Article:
One of our most closely held beliefs at Ellis is the importance of being a diverse and inclusive community. We know this benefits our students’ growth, as they learn in the company of classmates who bring different life experiences and perspectives, and as they build all the skills that will prepare them to work effectively and collaboratively in the ever-broadening workplace they will enter as young adults. We also know it is not enough for us to be a diverse community—we strive to be a truly inclusive one, in which each student feels known, welcome, appreciated, and has a sense of belonging.
We’re proud of the steps we’ve taken as a community towards these goals, but we know there is always more work for us to do. One of the recent steps we have taken to help focus our efforts as effectively as possible has been to ask all our students in grades 7–12 to complete a survey designed to capture how inclusive the school actually feels to them. We used this brief anonymous, confidential survey in March 2020 and again this past April. The survey instrument has been used by other exemplary schools around the country, which have found it to be a very helpful tool for gathering information about how inclusive and welcoming a school community feels to its students.
The survey asks students to choose among groups of statements to indicate those that are most and least applicable to their school experience, with statements focusing on students’ sense of the climate for diversity, education process, personal experience, and conversations across differences.
In analyzing the results from last spring’s survey, we were excited to see that the overall measure of students’ sense of the school’s inclusivity has improved significantly since March 2020, with 45% of students giving overall scores in the highest range in 2022 as compared to 27% in 2020. Improvements were particularly noteworthy in the students’ perceptions of the educational process and personal experience, as well as several aspects of the climate for diversity (i.e. climate satisfaction, awareness and support of identities, awareness of privilege).
While it is wonderful to see improvements in our students’ sense of the school, we are always eager to continue to improve. The 2022 survey highlighted two dimensions of the school experience about which we want to focus additional attention this year. One is the students’ sense of how much kindness is expected and experienced between students. The second is students' sense of our ability as a school community to have constructive conversations across differences both inside and outside of class.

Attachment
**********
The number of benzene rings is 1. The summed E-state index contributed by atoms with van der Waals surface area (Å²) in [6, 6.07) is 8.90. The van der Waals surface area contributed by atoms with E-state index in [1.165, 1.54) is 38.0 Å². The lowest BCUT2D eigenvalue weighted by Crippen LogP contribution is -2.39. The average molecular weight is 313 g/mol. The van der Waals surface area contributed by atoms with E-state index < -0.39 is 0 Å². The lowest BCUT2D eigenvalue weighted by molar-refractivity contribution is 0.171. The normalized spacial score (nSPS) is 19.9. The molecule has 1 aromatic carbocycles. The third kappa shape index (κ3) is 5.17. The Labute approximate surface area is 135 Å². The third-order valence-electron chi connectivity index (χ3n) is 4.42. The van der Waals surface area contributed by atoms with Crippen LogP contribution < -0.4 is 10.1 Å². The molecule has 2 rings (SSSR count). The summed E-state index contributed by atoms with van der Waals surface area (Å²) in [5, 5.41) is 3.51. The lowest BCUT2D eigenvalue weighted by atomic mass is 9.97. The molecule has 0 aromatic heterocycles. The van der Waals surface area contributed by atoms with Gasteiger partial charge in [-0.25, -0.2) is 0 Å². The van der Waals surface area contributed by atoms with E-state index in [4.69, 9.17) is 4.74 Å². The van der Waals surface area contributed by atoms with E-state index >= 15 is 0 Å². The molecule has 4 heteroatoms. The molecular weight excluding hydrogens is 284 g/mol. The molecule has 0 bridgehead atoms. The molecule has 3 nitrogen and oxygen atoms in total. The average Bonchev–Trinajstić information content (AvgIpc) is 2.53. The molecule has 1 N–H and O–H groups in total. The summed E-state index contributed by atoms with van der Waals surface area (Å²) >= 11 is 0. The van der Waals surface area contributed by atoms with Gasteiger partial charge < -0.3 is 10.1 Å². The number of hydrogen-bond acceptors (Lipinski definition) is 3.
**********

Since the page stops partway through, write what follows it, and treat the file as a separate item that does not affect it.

Our mission (to educate girls and young women to be bold, authentic, intellectually vibrant changemakers) calls on us to be a community in which all students are treated with respect and kindness and in which our students learn to connect in authentic and respectful ways with all kinds of classmates—those with whom they agree and those with whom they may disagree. It may well be that our Ellis students’ sense of the kindness of others and their ability to connect across differences reflects challenges they feel in the larger world today. But regardless of the cause, we will be focusing this year on both of these aspects of life at Ellis, using a mix of division-wide gatherings through which we can model these kinds of interactions, conversations in classrooms and advisories with smaller groups of students, and daily community-building strategies within our classrooms.
I shared these survey highlights with our students in grades 8–12 (those grades which took the survey last spring) last week, and I will be meeting in the coming weeks with our student leaders from those grades to hear their thoughts about additional steps we might take as a school.
Let me close by reminding all of us that we expect that this kind of work—striving to be a truly inclusive school community—to be ongoing. We are proud of the work and progress we have already experienced, and we look forward to continuing to keep this goal front and center for the foreseeable future.